Exercise during pregnancy: A pregnant woman doing Pilates.
Through Pilates, the muscles of the pelvic floor are exercised, and this provides many benefits at the moment of delivery.

Pilates strengthens your core, which includes the muscles of your abdomen, back, and pelvic floor. In this regard, it’s a great exercise to do throughout your pregnancy as it won’t put too much pressure on your joints.

Actually, Pilates can help you prevent back pain, maintain balance, learn to control your breathing, and relax. In addition, as we already mentioned, it also focuses on the pelvic area muscles. Therefore, you can benefit even more if you add a set of Kegel exercises.

However, it’s very important get a trainer or specialist who’ll help you develop a specific routine for your specific case.


In conclusion, you should definitely remain active during pregnancy, unless there is a medical impediment to it. After consulting your doctor or gynecologist, add the best routine that’ll work for you and that you’ll enjoy.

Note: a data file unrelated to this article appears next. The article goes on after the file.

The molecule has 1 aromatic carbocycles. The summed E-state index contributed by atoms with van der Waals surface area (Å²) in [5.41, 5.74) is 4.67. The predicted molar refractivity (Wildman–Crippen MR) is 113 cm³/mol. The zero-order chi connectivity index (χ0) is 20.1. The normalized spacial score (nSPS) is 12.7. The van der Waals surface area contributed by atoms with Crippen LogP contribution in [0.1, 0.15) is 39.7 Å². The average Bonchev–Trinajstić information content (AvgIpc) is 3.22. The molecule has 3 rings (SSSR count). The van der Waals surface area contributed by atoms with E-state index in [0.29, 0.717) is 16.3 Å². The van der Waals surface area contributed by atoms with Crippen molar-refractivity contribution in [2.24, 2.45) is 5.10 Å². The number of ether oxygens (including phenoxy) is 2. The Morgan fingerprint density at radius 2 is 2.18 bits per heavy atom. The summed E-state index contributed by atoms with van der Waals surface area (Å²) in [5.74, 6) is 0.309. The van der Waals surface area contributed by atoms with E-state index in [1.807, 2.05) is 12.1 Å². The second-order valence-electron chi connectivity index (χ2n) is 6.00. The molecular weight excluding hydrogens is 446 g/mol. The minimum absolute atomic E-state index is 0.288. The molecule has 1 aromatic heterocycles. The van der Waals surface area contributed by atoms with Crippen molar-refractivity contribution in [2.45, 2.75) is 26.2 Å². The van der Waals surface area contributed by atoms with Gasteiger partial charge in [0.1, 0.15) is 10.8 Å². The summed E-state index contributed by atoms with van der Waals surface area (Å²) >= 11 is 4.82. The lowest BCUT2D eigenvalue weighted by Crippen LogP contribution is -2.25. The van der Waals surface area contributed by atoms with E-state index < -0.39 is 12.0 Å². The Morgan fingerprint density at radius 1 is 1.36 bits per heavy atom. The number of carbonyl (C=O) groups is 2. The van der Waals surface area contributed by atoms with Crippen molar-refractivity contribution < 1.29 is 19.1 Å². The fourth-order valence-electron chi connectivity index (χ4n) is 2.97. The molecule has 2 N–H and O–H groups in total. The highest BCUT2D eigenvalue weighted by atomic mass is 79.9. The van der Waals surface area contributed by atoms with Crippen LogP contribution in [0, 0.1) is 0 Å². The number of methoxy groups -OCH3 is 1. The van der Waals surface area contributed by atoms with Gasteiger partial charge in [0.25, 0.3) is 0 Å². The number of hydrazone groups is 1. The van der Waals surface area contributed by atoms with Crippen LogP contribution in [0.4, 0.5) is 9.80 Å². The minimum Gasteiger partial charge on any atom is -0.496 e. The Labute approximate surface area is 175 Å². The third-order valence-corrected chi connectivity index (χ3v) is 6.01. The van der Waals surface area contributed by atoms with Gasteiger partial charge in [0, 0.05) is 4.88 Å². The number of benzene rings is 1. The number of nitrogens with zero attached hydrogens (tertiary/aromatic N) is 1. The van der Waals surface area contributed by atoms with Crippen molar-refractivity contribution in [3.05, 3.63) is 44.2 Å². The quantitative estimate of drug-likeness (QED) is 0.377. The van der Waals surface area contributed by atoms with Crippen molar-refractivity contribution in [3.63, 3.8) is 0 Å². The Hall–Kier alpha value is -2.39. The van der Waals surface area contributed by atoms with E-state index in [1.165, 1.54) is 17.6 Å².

Also, keep in mind that physical exercise also promotes your bodily self-awareness and self-perception. So, throughout these months of change for both you and your baby, exercise can even help strengthen your bond with that new life that’s developing within you.

All cited sources were thoroughly reviewed by our team to ensure their quality, reliability, currency, and validity. The bibliography of this article was considered reliable and of academic or scientific accuracy.

  • M.J. Aguilar Cordero et al. “Actividad física en embarazadas y su influencia en parámetros materno-fetales; revisión sistemática”, Nutr Hosp. 2014;30(4):719-726
    • Danielle Symons Downs et al. “Physical Activity and Pregnancy: Past and Present Evidence and Future Recommendations”, Res Q Exerc Sport. 2012 Dec; 83(4): 485–502.
    • Kelly R. Evenson et al. “Guidelines for Physical Activity during Pregnancy: Comparisons From Around the World”, Am J Lifestyle Med. 2014 March/April; 8(2): 102–121.
    • Gema Sanabria Martínez, Efectos de la actividad física durante el embarazo: resultados maternos y neonatales, Tesis doctoral, Universidad de Castilla la Mancha, s.f.

This text is provided for informational purposes only and does not replace consultation with a professional. If in doubt, consult your specialist.